How To Customize Your Keyboard's Behavior

For a lot of people a custom keyboard is about more than sending button presses to your computer. You want to be able to do things that are more complex than simple button presses and macros. QMK has hooks that allow you to inject code, override functionality, and otherwise customize how your keyboard behaves in different situations.

This page does not assume any special knowledge about QMK, but reading Understanding QMK will help you understand what is going on at a more fundamental level.

A Word on Core vs Keyboards vs Keymap

We have structured QMK as a hierarchy:

  • Core (_quantum)
    • Keyboard/Revision (_kb)

Each of the functions described below can be defined with a _kb() suffix or a _user() suffix. We intend for you to use the _kb() suffix at the Keyboard/Revision level, while the _user() suffix should be used at the Keymap level.

When defining functions at the Keyboard/Revision level it is important that your _kb() implementation call _user() before executing anything else- otherwise the keymap level function will never be called.

Custom Keycodes

By far the most common task is to change the behavior of an existing keycode or to create a new keycode. From a code standpoint the mechanism for each is very similar.

Defining a New Keycode

The first step to creating your own custom keycode(s) is to enumerate them. This means both naming them and assigning a unique number to that keycode. Rather than limit custom keycodes to a fixed range of numbers QMK provides the SAFE_RANGE macro. You can use SAFE_RANGE when enumerating your custom keycodes to guarantee that you get a unique number.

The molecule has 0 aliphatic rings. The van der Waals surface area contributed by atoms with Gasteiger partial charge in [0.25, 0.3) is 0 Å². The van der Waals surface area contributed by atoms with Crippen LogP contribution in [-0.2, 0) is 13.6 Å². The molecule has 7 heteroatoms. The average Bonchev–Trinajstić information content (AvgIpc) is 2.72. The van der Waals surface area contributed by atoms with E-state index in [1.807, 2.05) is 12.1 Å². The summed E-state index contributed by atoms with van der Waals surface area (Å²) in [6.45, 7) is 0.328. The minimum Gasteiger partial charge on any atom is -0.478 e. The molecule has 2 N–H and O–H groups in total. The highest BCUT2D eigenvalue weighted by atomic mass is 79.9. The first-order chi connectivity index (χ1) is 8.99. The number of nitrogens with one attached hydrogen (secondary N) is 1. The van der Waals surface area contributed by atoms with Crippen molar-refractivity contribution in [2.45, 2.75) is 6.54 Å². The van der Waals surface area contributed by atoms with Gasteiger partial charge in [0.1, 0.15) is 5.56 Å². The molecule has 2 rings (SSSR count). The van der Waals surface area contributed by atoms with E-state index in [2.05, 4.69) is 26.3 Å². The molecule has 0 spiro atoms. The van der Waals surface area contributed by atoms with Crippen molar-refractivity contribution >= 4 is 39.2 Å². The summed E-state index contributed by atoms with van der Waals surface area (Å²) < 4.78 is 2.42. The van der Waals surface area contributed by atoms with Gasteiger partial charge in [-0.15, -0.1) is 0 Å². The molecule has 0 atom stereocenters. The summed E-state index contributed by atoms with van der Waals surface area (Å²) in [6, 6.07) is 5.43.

Here is an example of enumerating 2 keycodes. After adding this block to your keymap.c you will be able to use FOO and BAR inside your keymap.

enum my_keycodes {

Programming The Behavior Of Any Keycode

When you want to override the behavior of an existing key, or define the behavior for a new key, you should use the process_record_kb()' andprocess_record_user()functions. These are called by QMK during key processing before the actual key event is handled. If these functions returntrueQMK will process the keycodes as usual. That can be handy for extending the functionality of a key rather than replacing it. If these functions returnfalse` QMK will skip the normal key handling, and it will be up you to send any key up or down events that are required.

These function are called every time a key is pressed or released.

Example process_record_user() implementation

This example does two things. It defines the behavior for a custom keycode called FOO, and it supplements our Enter key by playing a tone whenever it is pressed.

bool process_record_user(uint16_t keycode, keyrecord_t *record) {
  switch (keycode) {
    case FOO:
      if (record->event.pressed) {
        // Do something when pressed
      } else {
        // Do something else when release
      return false; // Skip all further processing of this key
    case KC_ENTER:
      // Play a tone when enter is pressed
      if (record->event.pressed) {
      return true; // Let QMK send the enter press/release events

process_record_* Function documentation

  • Keyboard/Revision: bool process_record_kb(uint16_t keycode, keyrecord_t *record)